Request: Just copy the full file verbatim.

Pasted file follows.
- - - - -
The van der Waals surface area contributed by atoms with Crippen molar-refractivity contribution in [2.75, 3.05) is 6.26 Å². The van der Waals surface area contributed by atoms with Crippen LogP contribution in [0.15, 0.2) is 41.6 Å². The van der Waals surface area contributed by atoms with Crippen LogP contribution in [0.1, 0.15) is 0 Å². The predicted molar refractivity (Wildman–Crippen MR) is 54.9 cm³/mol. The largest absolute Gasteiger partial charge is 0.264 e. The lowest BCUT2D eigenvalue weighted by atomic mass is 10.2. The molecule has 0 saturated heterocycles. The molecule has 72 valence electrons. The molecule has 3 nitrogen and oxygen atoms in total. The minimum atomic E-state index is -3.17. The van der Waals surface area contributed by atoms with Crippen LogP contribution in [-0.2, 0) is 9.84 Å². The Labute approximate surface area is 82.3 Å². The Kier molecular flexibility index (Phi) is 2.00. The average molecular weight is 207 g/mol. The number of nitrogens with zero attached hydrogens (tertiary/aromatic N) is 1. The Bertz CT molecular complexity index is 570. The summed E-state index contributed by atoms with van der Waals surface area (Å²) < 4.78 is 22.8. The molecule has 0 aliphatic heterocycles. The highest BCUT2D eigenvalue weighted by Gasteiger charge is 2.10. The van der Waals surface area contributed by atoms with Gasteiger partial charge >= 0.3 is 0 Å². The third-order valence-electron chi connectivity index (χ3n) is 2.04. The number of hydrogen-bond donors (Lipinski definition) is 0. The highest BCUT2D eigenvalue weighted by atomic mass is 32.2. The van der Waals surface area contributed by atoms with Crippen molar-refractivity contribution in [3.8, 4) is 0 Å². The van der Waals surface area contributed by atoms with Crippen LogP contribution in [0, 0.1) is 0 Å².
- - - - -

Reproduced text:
The van der Waals surface area contributed by atoms with Crippen molar-refractivity contribution in [2.75, 3.05) is 6.26 Å². The van der Waals surface area contributed by atoms with Crippen LogP contribution in [0.15, 0.2) is 41.6 Å². The van der Waals surface area contributed by atoms with Crippen LogP contribution in [0.1, 0.15) is 0 Å². The predicted molar refractivity (Wildman–Crippen MR) is 54.9 cm³/mol. The largest absolute Gasteiger partial charge is 0.264 e. The lowest BCUT2D eigenvalue weighted by atomic mass is 10.2. The molecule has 0 saturated heterocycles. The molecule has 72 valence electrons. The molecule has 3 nitrogen and oxygen atoms in total. The minimum atomic E-state index is -3.17. The van der Waals surface area contributed by atoms with Crippen LogP contribution in [-0.2, 0) is 9.84 Å². The Labute approximate surface area is 82.3 Å². The Kier molecular flexibility index (Phi) is 2.00. The average molecular weight is 207 g/mol. The number of nitrogens with zero attached hydrogens (tertiary/aromatic N) is 1. The Bertz CT molecular complexity index is 570. The summed E-state index contributed by atoms with van der Waals surface area (Å²) < 4.78 is 22.8. The molecule has 0 aliphatic heterocycles. The highest BCUT2D eigenvalue weighted by Gasteiger charge is 2.10. The van der Waals surface area contributed by atoms with Gasteiger partial charge >= 0.3 is 0 Å². The third-order valence-electron chi connectivity index (χ3n) is 2.04. The number of hydrogen-bond donors (Lipinski definition) is 0. The highest BCUT2D eigenvalue weighted by atomic mass is 32.2. The van der Waals surface area contributed by atoms with Crippen molar-refractivity contribution in [3.8, 4) is 0 Å². The van der Waals surface area contributed by atoms with Crippen LogP contribution in [0, 0.1) is 0 Å².